Atrius Health is pleased to announce that our patients will soon have even more health information easily accessible in their MyHealth Online accounts. Beginning on March 1, 2021, for care you or your children ages 12 and under receive on or after that date, you will be able to see the “notes” that your Atrius Health provider recorded based on your visit with them. In addition, starting on April 10, 2021, MyHealth users will be able to view laboratory, radiology, other imaging and pathology results and reports without delay. Most of your notes and results will be available, with some limited exceptions.
Atrius Health believes in the importance of transparency and patient access to this information as well as the real health benefits for our patients when they can see these notes. Studies have shown that sharing notes has the potential to help you improve your health and well-being by:
Below please find a few Frequently Asked Questions about this change and what you will see in your MyHealth account as of March 1, 2021. Don’t have a MyHealth Online account? Sign Up Now!
What Exactly Are Open Notes?
After your in-person or virtual care visits, doctors, nurses and other health care providers write notes that summarize important information about you. These notes become a part of your medical record. And when a note is shared with you in MyHealth, it becomes an “open note.” A note may include:
How notes look depends on a few things, like who writes the note or the kind of visit it was and the reason for the visit (for example, a follow-up visit or a physical). Sometimes the notes are short; others may be more detailed.
How Do I View These Notes?
Log into your MyHealth account and go to Visits > Appointments and Visits. For any care visit you have had after March 1, 2021, there will be a link called “View Visit Notes,” and when you click on it, you will see the notes that your provider recorded at that visit.
Do Open Notes Affect My Privacy or Confidentiality?
It’s important to know that open notes do not change the confidential relationship you have with your health care providers. This effort does not change our commitment to privacy that you can learn more about in our Notice of Privacy Practices.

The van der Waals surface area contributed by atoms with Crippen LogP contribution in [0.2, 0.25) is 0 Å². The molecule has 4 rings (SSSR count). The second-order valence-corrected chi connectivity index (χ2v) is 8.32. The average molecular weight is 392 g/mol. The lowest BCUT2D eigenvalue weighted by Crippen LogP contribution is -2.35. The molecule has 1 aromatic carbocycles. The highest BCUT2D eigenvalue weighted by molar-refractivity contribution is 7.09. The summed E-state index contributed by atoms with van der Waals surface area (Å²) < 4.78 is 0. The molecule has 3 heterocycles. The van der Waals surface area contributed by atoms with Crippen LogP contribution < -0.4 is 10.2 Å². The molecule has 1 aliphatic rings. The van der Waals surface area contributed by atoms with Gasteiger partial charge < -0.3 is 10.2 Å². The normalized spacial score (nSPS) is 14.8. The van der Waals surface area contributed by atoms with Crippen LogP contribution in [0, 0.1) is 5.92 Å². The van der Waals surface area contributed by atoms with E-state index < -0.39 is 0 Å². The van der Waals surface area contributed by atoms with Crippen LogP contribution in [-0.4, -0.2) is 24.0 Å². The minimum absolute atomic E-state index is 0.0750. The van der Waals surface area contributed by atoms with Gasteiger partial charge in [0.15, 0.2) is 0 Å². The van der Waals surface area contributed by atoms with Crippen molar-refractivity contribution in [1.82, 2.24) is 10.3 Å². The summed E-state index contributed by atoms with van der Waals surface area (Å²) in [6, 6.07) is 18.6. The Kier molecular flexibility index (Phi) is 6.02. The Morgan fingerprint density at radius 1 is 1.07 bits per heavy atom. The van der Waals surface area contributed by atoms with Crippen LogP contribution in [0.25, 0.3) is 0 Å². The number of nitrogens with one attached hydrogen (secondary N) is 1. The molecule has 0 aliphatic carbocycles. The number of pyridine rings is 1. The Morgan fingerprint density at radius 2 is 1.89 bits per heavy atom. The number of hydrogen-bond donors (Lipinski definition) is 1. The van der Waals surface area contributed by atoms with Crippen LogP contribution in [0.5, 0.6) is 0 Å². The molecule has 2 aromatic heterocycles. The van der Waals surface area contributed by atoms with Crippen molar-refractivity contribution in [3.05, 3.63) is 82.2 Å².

The information in your records is about you, and you can choose to share it with others. With ready electronic access to your notes, it’s much easier to share your medical information with a care partner, family member, or others—but only if you choose to do so.
To help ensure your privacy, remember to:
Will All My Notes be Shared with Me?
There are situations in which your, or your child’s health information will not be visible in MyHealth Online. For example, your notes may not be visible to protect the privacy of an individual or to prevent harm to you or another person.
Please also be aware that if YOU do not want a provider’s note available as an Open Note, you can ask your provider not to display it. Your provider will retain the note in their documentation of the visit, but it will not display in your MyHealth Online account.
Why Won’t My Teenager See Notes in Their MyHealth Account?
Our pediatric providers routinely discuss sensitive topics, such as sexual activity and substance use, with our adolescent patients. When we do this, we document information in notes that an adolescent may wish to keep private from their parents. Parents may also discuss information with their child’s providers that they wish to keep confidential from their child. Unfortunately, our electronic health record is unable to separate material intended to be kept confidential from non-confidential information. For this reason, we are not sharing notes for adolescents ages 13-17 years old with patients or their parents/proxies at this time.
What if I Have Questions or Concerns about the Information in My Note?
Your note may have medical language that’s not easy to understand. You can find a lot on the Internet, but try to make sure it comes from a reliable source. View this list of common abbreviations to help you with medical terms. If you have questions, write them down. Follow through, whether with a friend, your provider, or any source you trust.
If you find an inaccuracy in your note and you feel it is a serious issue, contact your provider’s office. For other inaccuracies, write down the correction and bring it to your provider’s team’s attention so your records can be updated. Clinicians often dictate their notes, and small spelling or grammatical errors sometimes arise in voice recognition. If these less immediate issues feel important, bring them up at the next visit with your provider.
What if I’m worried about what I might read?
Reading notes about medical appointments may not be right for everyone. Follow your instincts. For some people, just knowing that the notes are available is enough. Thousands of patients report that the benefits from reading notes are much greater than the risks. In fact, reading notes often builds or reinforces your trust in those taking care of you. And studies show that very few people report feeling harmed by what they read.